Could Russian Nuclear Weapons Reach the Bay Area?

As the war in Ukraine escalates, Russian President Vladimir Putin has begun to make threats about the use of nuclear weapons. To be clear, it remains incredibly unlikely with these weapons would actually be used. Their use would mark an unprecedented escalation in a conflict that is more likely to stay contained in a region where is taking place, even if the humanitarian impacts of the war are felt globally.

In the incredibly unlikely scenario that these weapons were used, what would this mean for the Bay Area? As West Coasters, we are physically closer to Russia than any other place in the continental United States. (Alaska is closer than us to Russia, but it’s also thousands of miles from the rest of the country.)

Does this put us in an especially vulnerable position? Could Russia’s offensive nuclear weapons reach us in the unlikely event of actual nuclear aggression?

The Bay Area’s Nuclear History

Concerns about nuclear aggression in the Bay Area are nothing new. The Bay Area’s proximity to Russia (and formerly, the Soviet Union) has impacted us before, and our region has a deep nuclear history.

Beginning in 1953 with the Cold War, the Bay Area played host to several of America’s 300+ Nike missile sites. Although these sites stopped operating in the 1980s, several can still be seen around the Bay Area, and one in the Marin Headlands (site SF-88) has even been preserved as a historical attraction by the National Parks Service.

If the Soviet Union had attacked the United States with nuclear bombers, they would have likely left Russia, and reached California as one of their first destinations. The Bay Area’s Nike missiles were installed to counter this threat. If a Soviet raid was detected, crews stationed at sites like SF-88 would have fired their missiles in a counterattack, directed by radar installed on top of Mount Tamalpais.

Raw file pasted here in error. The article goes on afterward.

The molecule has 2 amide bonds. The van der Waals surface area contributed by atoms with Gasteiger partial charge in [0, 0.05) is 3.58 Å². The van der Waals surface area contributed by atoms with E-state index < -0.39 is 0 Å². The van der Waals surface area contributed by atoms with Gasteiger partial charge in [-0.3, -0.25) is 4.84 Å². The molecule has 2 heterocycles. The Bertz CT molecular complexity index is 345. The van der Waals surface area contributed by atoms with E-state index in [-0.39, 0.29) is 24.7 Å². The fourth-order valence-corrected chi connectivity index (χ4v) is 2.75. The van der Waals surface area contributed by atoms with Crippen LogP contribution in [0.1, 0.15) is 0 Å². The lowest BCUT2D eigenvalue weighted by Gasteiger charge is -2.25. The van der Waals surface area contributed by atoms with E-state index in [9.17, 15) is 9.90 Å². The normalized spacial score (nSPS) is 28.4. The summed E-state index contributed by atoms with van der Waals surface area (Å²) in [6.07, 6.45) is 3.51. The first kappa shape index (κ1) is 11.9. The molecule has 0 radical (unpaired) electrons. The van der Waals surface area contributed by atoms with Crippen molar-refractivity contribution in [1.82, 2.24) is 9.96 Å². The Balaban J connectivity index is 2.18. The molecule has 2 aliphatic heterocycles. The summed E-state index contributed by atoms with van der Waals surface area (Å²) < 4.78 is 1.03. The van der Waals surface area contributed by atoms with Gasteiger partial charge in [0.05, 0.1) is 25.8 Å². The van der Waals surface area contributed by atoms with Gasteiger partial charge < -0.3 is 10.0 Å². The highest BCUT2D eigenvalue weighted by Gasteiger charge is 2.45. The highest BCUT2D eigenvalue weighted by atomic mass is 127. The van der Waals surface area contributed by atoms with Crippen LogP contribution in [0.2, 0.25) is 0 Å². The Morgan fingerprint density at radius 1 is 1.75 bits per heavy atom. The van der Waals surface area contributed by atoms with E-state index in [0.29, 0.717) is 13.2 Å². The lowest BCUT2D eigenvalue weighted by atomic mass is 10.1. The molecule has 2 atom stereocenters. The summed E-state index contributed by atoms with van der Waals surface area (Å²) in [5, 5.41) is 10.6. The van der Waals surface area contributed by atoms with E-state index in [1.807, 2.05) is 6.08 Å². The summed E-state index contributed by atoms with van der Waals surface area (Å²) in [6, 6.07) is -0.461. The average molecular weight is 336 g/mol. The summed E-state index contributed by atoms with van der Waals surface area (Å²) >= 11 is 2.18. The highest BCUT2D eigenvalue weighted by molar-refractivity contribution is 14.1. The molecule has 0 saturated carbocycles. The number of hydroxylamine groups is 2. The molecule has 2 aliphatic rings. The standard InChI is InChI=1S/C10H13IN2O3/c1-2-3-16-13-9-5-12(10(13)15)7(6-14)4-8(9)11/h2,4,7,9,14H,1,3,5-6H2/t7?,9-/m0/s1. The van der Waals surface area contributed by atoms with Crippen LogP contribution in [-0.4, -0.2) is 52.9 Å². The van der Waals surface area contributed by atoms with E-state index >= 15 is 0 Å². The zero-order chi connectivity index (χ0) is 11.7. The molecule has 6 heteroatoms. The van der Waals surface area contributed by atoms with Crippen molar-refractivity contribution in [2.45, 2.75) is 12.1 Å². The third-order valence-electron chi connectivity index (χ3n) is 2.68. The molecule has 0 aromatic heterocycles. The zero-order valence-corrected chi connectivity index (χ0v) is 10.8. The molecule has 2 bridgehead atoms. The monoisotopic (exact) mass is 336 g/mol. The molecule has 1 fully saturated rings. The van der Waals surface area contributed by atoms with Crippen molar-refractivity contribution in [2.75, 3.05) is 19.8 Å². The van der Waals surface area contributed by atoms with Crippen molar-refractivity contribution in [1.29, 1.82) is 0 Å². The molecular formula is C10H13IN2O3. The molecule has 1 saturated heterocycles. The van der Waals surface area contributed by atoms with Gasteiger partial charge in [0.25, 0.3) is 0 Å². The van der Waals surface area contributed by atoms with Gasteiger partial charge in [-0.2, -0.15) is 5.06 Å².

The Nike missiles were themselves topped with nuclear warheads. The idea was that these nuclear missiles would fly near incoming Soviet bombers, explode in a nuclear blast, and take the bombers out while they were still over the Pacific Ocean.

Operating these missiles was demanding work. According to a history of the Bay Area’s Nike sites, crews worked amid tight security, with platoons of soldiers and German Shephards guarding each missile site. If they heard the order “blazing skies,” they knew a Soviet attack was imminent and would rush to launch their missiles. Many crewmembers had families living nearby, adding to the pressure. “We were terminal defense,” one former Nike crew member said. “If something got through us, then there would be no families.”

Russia’s Long-Distance Capabilities

Today, Russia has the most nuclear weapons of any country, with approximately 6000 weapons. Most of these are on reserve status. But experts believe that at least 1,500 weapons are in a ready status and could be used. Many of these are tactical weapons. That means that they would be used over a shorter distance, to support a conventional war — something that Russia threatened to do as recently as 2021.

In terms of a threat to America and the West Coast, however, the nature of nuclear war has changed since the early days of the Cold War. Nike missiles were eventually phased out in the 1980s because new weapons were developed that didn’t need to be delivered using slow-moving bombers. These newer weapons are designed to strike across continents.